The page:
http://wonomagazine.blogspot.nl/2013/02/holy-fire-foals.html). A modern rock band with some pop influences from unexpected corners was the message I shared at the time. Some two and a half years plus went by. Where is the band from Oxford at this point in time?
Foals never was the band for taking the easy way out where its music is concerned. Never afraid to take an unexpected turn or change within a song. This has not so much changed, as that whole genres get the Foals treatment on What Went Down nowadays. A lot has been going on and digested, listening to Foals' latest.
The album starts with some electronic organ sound. When Yannis Phillipakis opens his mouth to sing it is as if I'm listening to a new song by Coldplay. This illusion last exactly one sentence. The band kicks in with an oomph, playing three chords ta-ta-ta in a way Coldplay has not been able to do since its second album. The sounds build it into a rockbeast, changing to maniacal wildness. The title song is a statement of intent if I ever heard one. A monument of a song. Foals manages to hold back and completely let go within one song. The driving instrumental part working towards the verse, where the storm is cooked up also holds this beautiful 'ooh' singing part. 'What Went Down' is one of the better songs of 2014. Simple but true. Foals gives it its all, Philippakis screams out his lungs. Whoever it is he wants, there is no denying his intent here.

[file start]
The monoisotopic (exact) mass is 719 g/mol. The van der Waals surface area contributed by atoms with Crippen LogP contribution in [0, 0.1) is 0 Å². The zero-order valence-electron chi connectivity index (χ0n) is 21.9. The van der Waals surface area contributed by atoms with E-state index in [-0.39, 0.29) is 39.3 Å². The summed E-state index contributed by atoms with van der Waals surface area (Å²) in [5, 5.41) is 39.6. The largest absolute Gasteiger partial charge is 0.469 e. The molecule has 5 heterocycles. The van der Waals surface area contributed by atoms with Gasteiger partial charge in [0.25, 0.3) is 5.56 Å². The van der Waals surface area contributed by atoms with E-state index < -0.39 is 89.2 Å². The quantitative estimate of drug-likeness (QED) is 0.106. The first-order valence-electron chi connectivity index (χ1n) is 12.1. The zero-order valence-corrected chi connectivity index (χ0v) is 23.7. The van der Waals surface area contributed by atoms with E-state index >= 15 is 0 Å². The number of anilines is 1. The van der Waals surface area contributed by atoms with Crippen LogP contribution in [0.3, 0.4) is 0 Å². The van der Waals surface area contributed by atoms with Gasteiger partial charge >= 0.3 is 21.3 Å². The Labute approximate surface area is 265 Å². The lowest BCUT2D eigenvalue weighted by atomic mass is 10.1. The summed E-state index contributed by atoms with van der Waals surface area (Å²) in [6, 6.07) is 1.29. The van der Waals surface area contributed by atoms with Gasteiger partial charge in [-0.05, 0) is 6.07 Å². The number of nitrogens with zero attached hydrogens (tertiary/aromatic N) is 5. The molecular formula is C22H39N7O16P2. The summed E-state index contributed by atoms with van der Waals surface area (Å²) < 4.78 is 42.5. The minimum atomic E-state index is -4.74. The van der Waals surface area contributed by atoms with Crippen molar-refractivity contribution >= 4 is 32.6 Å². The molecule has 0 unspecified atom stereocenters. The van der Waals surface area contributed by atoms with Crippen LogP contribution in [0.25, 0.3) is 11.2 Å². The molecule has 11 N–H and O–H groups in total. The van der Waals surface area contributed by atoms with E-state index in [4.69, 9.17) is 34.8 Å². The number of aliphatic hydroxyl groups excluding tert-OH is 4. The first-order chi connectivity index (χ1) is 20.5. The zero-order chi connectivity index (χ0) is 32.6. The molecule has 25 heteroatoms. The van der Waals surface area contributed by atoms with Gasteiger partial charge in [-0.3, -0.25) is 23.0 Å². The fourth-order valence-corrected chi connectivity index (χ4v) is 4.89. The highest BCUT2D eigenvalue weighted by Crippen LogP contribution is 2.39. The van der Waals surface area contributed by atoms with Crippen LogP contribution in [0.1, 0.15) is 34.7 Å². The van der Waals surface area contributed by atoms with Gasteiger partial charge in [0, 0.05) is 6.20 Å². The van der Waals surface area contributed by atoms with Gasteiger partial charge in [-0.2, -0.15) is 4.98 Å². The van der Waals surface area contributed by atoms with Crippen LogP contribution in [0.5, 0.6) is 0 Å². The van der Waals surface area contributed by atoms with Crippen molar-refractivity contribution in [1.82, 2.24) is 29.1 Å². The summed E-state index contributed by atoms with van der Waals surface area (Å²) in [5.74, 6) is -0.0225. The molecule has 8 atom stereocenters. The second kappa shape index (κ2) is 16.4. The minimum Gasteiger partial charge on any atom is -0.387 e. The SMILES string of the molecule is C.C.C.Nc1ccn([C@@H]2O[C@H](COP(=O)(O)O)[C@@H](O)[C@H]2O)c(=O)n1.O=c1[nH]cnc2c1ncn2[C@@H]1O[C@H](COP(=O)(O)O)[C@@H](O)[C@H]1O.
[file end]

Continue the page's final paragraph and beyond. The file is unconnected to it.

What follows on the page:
Not all powder was burned there and then, luckily for us listeners, after this opening statement. 'Mountain At My Gates' is a song that begins small, has a beautiful melody. Slowly the song transgresses into maelstrom territory, sucking everything downwards within its grasp. Again Foals cooks up a storm in an utterly convincing way. The change to Bee Gees disco is an unexpected one. Not that we're singing 'Staying Alive' or 'Tragedy' here, but the voices are somewhat raised into higher registers, the drums play a disco rhythm as does the guitar. The synths have an 80s flavour with a hint at EDM sound. 'Birch Tree' will never be a floor filler and isn't meant to be one, but lends some aspects from an era long gone in a successful way.
Coldplay is an influence on Foals, there is no denying. 'Give It All' has that too simple singing melody like Coldplay excels in more and more. It also is built more on sounds than chords. It goes for largess with a minimum on sounds. For me it is hard to maintain that Foals is more artistic here. Yannis Philippakis's voice is rougher than Chris Martin's that's where things stop here. A dance remix is also something that is easy to imagine listening to this song. The tension can be built up before release easily in 'Give It All'.
I'd rather listen to What Went Down than to anything Coldplay has released after 'X&Y' any day, the album I started to have serious doubts about Coldplay. The excitement Foals creates is as high as Coldplay mastered on its second album, 'A Rush of Blood to the Head'. Above that Foals has this wild side that it doesn't mind walking on. 'Snake Oil' slivers like a snake does and sounds as dangerous.
'Nightswimmers' can't possibly be described like that, but brings this tough sounding guitar later on in the song. At the same time Giorgio Moroder seems to have crept into the room as well to add some 1977 in the 2015 music. You can actually sing 'I Feel Love' over the rhythm. A weird hybrid of alternative rock and disco this song is.
The on and off switches remain for the rest of the album. Listening deeper in I'm not (yet?) convinced to be listening to a master piece. Just like the reviews I've read up to now move in two directions. From hosanna to a big disappointment. For me it is one part hosanna and one part more neutral, making up my mind. Fact is that there are several songs on What Went Down that are extremely impressive. This could well be a record to be turned into vinyl.
You can listen to 'What Went Down' here
or buy on Bol.Com